Measured from the moment of conception, the ratio of male to female embryos is almost exactly 1:1. Yet, the ratio of baby boys to baby girls born each year fluctuates perceptibly over time. What forces are at play that swing the balance one way or the other? A new study, led by Andrey Rzhetsky of the University of Chicago, US, offers new insight into the factors that may – or may not – affect sex ratios at birth.
The intangible influences that sway this ratio to favour one sex over the other have long been the subject of speculation, with popular theories ranging from the changing of the seasons to the stress levels of expectant mothers. This new study illuminates the veracity of the influence of a number of these factors, and has narrowed the field to a select handful of promising candidates – including environmental pollutants.
The study, published in the journal PLOS Computational Biology, analysed more than 6 million birth records across the US and Sweden. The team utilised two staggeringly enormous datasets – one from IBM Watson Health MarketScan insurance claims, representing over half (150 million) of the US population over eight years, and the other from the Swedish National Patient Register, covering the entire Swedish population (9 million) for over 30 years.
By pairing sex data with information on weather, pollutants, and a host of social factors likely to induce stress, such as violent crime and unemployment rates, the team were able to test more than 100 hypotheses regarding the factors associated with skewed sex ratios.
The clear picture that emerged is that sex ratios are not associated with seasonality or fluctuating temperatures, but that a range of both air and water pollutants could be influential. These pollutants included polychlorinated biphenyls (PCBs), iron, lead, mercury, carbon monoxide and aluminium in the air, and chromium and arsenic in water.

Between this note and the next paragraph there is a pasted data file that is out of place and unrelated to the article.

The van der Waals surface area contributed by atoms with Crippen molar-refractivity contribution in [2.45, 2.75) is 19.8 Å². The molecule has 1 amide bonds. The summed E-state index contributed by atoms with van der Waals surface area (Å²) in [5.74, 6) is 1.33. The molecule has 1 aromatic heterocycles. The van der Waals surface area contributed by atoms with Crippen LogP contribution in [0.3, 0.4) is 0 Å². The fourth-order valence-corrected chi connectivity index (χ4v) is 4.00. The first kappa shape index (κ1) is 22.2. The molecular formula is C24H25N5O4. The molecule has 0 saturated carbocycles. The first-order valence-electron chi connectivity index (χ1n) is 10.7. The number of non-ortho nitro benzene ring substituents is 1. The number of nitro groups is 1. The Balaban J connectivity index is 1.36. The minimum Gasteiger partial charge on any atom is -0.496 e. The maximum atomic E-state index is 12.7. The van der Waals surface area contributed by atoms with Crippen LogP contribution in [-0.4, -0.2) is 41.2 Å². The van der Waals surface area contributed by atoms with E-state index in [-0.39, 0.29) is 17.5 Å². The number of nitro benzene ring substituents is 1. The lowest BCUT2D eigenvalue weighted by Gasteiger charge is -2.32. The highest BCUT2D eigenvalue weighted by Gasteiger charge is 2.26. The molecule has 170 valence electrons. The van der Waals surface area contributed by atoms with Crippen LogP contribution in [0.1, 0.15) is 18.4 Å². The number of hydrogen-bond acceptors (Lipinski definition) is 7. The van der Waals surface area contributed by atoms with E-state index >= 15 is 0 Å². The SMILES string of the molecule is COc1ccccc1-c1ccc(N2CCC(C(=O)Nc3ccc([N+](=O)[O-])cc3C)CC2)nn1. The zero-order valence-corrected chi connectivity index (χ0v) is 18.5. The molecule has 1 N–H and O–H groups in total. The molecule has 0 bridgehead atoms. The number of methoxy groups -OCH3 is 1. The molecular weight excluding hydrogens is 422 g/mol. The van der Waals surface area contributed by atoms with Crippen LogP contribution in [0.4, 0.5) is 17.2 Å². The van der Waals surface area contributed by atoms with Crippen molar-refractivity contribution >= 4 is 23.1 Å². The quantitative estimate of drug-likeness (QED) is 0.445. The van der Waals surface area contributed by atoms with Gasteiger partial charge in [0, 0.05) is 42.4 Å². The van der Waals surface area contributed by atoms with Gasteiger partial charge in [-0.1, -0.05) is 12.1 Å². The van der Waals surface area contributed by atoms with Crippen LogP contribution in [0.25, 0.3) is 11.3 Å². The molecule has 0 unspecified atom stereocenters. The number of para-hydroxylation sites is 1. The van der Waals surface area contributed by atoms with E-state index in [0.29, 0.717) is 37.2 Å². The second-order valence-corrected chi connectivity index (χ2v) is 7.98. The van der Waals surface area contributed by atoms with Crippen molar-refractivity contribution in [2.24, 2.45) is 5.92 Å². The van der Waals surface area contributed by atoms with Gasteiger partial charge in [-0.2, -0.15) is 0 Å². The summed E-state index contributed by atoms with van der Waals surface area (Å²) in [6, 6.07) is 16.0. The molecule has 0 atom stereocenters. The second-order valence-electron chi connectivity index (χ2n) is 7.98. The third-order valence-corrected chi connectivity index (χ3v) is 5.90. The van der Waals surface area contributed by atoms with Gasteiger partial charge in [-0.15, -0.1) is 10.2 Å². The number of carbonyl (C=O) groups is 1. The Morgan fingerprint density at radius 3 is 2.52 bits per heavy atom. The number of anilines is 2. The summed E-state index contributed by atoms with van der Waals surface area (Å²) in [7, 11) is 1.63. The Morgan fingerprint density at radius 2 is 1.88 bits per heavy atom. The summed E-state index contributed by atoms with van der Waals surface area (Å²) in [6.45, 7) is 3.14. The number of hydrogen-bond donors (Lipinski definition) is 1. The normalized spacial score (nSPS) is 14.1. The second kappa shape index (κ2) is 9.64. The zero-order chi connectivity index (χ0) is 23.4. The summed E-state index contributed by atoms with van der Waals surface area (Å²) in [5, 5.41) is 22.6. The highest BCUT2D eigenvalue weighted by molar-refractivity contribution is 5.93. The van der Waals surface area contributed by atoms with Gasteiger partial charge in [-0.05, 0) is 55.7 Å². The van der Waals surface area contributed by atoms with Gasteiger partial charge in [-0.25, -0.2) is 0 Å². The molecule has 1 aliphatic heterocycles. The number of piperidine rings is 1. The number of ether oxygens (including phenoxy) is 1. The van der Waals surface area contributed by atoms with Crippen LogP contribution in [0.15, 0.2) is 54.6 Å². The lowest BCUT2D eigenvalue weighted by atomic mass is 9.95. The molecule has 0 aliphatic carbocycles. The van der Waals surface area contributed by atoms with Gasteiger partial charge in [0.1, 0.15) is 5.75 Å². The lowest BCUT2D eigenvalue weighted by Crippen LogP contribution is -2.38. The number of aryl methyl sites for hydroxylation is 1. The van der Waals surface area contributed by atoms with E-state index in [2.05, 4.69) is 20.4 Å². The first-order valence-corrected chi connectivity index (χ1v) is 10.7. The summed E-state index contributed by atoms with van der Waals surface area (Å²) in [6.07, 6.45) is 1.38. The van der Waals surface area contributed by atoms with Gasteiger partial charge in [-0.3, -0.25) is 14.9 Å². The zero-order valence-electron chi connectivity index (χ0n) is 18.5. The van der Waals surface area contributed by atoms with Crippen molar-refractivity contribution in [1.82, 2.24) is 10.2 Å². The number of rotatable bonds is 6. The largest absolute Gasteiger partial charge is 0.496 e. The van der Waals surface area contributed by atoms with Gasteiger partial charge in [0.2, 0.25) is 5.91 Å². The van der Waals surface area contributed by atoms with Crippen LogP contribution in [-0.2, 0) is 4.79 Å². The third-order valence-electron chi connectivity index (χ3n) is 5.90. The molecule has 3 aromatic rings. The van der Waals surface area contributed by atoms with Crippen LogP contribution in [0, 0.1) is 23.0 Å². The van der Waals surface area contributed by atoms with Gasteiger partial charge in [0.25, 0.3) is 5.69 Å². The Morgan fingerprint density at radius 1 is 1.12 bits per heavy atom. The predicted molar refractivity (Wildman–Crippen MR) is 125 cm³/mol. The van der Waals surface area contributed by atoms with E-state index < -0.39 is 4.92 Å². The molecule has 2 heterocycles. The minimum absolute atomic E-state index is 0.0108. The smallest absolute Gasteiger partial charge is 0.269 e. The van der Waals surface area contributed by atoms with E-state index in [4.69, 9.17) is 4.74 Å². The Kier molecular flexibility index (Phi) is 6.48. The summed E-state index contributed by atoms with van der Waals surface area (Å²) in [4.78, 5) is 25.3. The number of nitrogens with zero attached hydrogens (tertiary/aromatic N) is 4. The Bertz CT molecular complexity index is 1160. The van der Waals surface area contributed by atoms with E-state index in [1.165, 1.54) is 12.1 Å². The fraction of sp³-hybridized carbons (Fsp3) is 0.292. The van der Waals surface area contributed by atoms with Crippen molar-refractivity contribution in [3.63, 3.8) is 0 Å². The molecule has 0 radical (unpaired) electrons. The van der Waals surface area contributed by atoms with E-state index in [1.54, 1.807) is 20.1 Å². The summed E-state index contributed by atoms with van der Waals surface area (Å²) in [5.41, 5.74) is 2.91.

What is perhaps less clear is the direction of the skew – some pollutants were associated with more baby boys, others with more baby girls. At a biological level, the sex ratio at birth can be affected by maternal hormones that can act to selectively terminate female or male embryos during pregnancy. But until direct mechanistic pathways have been established between individual pollutants and selective termination, the nature of their influence on sex ratios remains correlative rather than causative.
“Ideally, each SRB-pollutant association could now be followed up with experimental work using human cell lines to dissect the underlying mechanism,” Rzhetsky says.
Other factors found to have an association with sex-skew included extreme droughts, traffic fatality rates, industrial permits, and vacant units in an area. Interestingly, some significantly stressful events appeared influential whilst others did not – the 2007 Virginia Tech school shooting was associated with an effect, while Hurricane Katrina, which devastated New Orleans in 2005, was not.
In all cases the observed sex ratio skew was modest, and the researchers note that while the identified associations are statistically significant, they still need to be corroborated by empirical evidence. But they believe their results could encourage policymakers to “decide to make steps toward reducing environmental pollution.”